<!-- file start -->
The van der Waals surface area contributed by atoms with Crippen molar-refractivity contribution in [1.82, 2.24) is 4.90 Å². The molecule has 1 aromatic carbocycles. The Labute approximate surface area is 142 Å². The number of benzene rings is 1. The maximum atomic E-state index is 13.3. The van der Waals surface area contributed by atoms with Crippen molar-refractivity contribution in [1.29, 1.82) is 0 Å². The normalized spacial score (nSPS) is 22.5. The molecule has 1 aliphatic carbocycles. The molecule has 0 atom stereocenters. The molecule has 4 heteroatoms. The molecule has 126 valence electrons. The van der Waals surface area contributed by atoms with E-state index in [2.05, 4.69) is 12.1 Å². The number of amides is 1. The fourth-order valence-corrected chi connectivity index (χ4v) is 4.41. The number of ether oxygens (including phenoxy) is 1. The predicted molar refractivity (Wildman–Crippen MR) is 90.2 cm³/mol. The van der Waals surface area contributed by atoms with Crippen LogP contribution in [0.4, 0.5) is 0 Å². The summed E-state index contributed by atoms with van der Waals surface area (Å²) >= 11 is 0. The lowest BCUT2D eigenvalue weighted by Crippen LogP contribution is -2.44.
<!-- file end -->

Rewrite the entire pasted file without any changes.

The van der Waals surface area contributed by atoms with Crippen molar-refractivity contribution in [1.82, 2.24) is 4.90 Å². The molecule has 1 aromatic carbocycles. The Labute approximate surface area is 142 Å². The number of benzene rings is 1. The maximum atomic E-state index is 13.3. The van der Waals surface area contributed by atoms with Crippen molar-refractivity contribution in [1.29, 1.82) is 0 Å². The normalized spacial score (nSPS) is 22.5. The molecule has 1 aliphatic carbocycles. The molecule has 0 atom stereocenters. The molecule has 4 heteroatoms. The molecule has 126 valence electrons. The van der Waals surface area contributed by atoms with E-state index in [2.05, 4.69) is 12.1 Å². The number of amides is 1. The fourth-order valence-corrected chi connectivity index (χ4v) is 4.41. The number of ether oxygens (including phenoxy) is 1. The predicted molar refractivity (Wildman–Crippen MR) is 90.2 cm³/mol. The van der Waals surface area contributed by atoms with Crippen LogP contribution in [0.4, 0.5) is 0 Å². The summed E-state index contributed by atoms with van der Waals surface area (Å²) >= 11 is 0. The lowest BCUT2D eigenvalue weighted by Crippen LogP contribution is -2.44.